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Minke whale extravaganza: amazing whale watching in West Cork!

Lunge feeding minke whale

A minke whale lunges through a densely packed shoal of juvenile herring just off the West Cork coast

 

I’ve been lucky enough to do quite a lot of whale watching in my time — in some of the world’s iconic whale watching hotspots. But last weekend West Cork, off the south coast of Ireland, reminded me once again that I live in a place that, on its day, can rival the best whale watching anywhere in the world.

Atlantic Grey Seal

A grey seal lounging off the rocks off The Stags, West Cork.

I’d heard through the grapevine that there was some astonishing minke whale activity just off the coast. Circumstances dovetailed nicely for once, and I ended up joining Colin Barnes of Cork Whale Watch for his afternoon trip on Saturday 10 August. As the MV Holly Jo slipped out of Reen Pier, near Union Hall, anticipation aboard was palpable. It always is at the start of a whale watching expedition. Nobody quite knows what to expect, and no two trips are ever the same.

Some great views of the Atlantic grey seals lounging on The Stags got things off  to a flying start… but it was the minke whales everyone wanted to see. Clouds of diving gannets were the first clue that we were in luck.

As we approached the gannets and flocks of manx, sooty and the occasional great shearwater, we saw common dolphins surfacing beneath. Then the first minke whales appeared, lunging explosively through the tightly packed shoal of young herring with astonishing power.

Gannet feeding frenzy

Gannets dive into a shoal of juvenile herring driven to the surface by feeding common dolphins and minke whales.

I’ve seen minke whales before… but the usual view of this, our smallest baleen whale, is an all too brief glimpse of a rolling grey-black back and small dorsal fin as the animal surfaces. To witness them lunge feeding like their larger cousins, the fin whales that visit Irish coasts in autumn and early winter, was truly remarkable.

We were treated to an incredible display as up to eight minke whales (best estimate under the circumstances) a large number of common dolphins and staggering numbers of seabirds took advantage of fishy bounty. It was an amazing wildlife experience — up there with some of the best wildlife encounters I’ve ever had, anywhere, and something I’ll remember for a very long time.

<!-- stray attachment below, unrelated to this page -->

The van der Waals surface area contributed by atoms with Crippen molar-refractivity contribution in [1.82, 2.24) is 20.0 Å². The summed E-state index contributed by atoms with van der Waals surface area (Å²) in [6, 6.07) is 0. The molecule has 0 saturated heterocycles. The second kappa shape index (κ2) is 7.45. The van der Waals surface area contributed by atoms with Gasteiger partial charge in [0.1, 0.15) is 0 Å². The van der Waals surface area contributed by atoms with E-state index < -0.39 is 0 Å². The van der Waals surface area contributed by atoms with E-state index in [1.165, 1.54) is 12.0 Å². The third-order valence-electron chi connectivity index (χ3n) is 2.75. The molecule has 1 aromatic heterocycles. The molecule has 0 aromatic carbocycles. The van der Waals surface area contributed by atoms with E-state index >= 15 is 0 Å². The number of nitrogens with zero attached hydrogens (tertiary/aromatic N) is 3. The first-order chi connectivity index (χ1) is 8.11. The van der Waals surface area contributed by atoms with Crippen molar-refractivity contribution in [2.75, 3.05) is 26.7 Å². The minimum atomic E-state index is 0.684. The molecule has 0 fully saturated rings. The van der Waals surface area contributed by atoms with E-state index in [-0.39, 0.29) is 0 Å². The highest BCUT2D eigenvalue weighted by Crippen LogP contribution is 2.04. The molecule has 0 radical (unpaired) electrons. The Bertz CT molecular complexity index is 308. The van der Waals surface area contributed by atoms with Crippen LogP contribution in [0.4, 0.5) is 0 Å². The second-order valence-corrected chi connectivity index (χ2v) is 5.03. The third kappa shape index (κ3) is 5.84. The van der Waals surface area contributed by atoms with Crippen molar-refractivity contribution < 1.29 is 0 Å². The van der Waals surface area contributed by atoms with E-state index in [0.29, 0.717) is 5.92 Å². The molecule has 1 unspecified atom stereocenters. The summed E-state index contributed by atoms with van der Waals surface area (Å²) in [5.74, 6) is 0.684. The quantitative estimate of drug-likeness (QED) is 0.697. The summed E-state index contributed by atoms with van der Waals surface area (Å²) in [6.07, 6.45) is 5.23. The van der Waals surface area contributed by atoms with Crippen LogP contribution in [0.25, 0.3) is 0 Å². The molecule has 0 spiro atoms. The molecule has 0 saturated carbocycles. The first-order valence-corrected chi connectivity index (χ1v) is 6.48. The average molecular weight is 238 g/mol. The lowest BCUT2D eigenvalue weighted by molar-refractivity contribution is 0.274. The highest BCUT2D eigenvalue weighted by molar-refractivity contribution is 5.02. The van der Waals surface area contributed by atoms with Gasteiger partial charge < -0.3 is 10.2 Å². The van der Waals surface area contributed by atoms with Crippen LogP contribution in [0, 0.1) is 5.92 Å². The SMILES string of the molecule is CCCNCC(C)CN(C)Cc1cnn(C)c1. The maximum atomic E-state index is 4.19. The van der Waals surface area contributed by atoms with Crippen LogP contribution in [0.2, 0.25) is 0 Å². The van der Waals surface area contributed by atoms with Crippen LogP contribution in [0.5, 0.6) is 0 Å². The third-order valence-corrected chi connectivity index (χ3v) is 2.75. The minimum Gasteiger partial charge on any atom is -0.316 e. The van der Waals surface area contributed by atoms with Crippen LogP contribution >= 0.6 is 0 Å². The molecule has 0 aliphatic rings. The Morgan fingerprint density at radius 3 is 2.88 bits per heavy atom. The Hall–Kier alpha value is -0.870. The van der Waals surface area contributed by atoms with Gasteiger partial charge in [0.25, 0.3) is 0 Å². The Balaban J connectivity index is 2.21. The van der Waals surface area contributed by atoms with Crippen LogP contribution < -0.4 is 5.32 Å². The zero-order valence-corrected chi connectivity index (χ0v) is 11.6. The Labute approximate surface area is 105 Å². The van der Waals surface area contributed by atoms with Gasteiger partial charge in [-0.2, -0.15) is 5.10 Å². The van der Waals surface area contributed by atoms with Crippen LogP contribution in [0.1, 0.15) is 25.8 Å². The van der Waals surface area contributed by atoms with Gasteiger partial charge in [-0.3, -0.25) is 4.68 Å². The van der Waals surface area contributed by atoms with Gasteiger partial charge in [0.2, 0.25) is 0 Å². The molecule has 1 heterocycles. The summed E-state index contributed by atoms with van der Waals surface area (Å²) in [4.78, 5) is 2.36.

It’s hard to capture the experience in photos or on video… but this short clip shot on a mobile phone from the boat gives some sense of the bird activity at least — with some whales and dolphins visible too.

On the way back to port we were treated to some fantastic views of bow-riding common dolphins right under the bow of the Holly Jo — a magical end to a fantastic afternoon on the water.

Want your own whale watch adventure? Trip Details

Trip provider: Cork Whale Watch
Location: Reen Pier, Union Hall, Co. Cork, Ireland
Contact Details: +353 (0)86 3850568 or email info@corkwhalewatch.com
Duration: c. 4 hours (morning and afternoon trips, weather dependent)
Cost: €50 for adults, sliding scale for children / families — see operator website for details 

View more whale watching photos from this trip on Flickr

Calvin Jones About Calvin Jones

Calvin Jones is a freelance writer, author, birder and lifelong wildlife enthusiast. He is founder and managing editor of IrelandsWildlife.com. He lives in West Cork, and spends as much time as possible getting closer to Ireland's wildlife, and sharing it with others.

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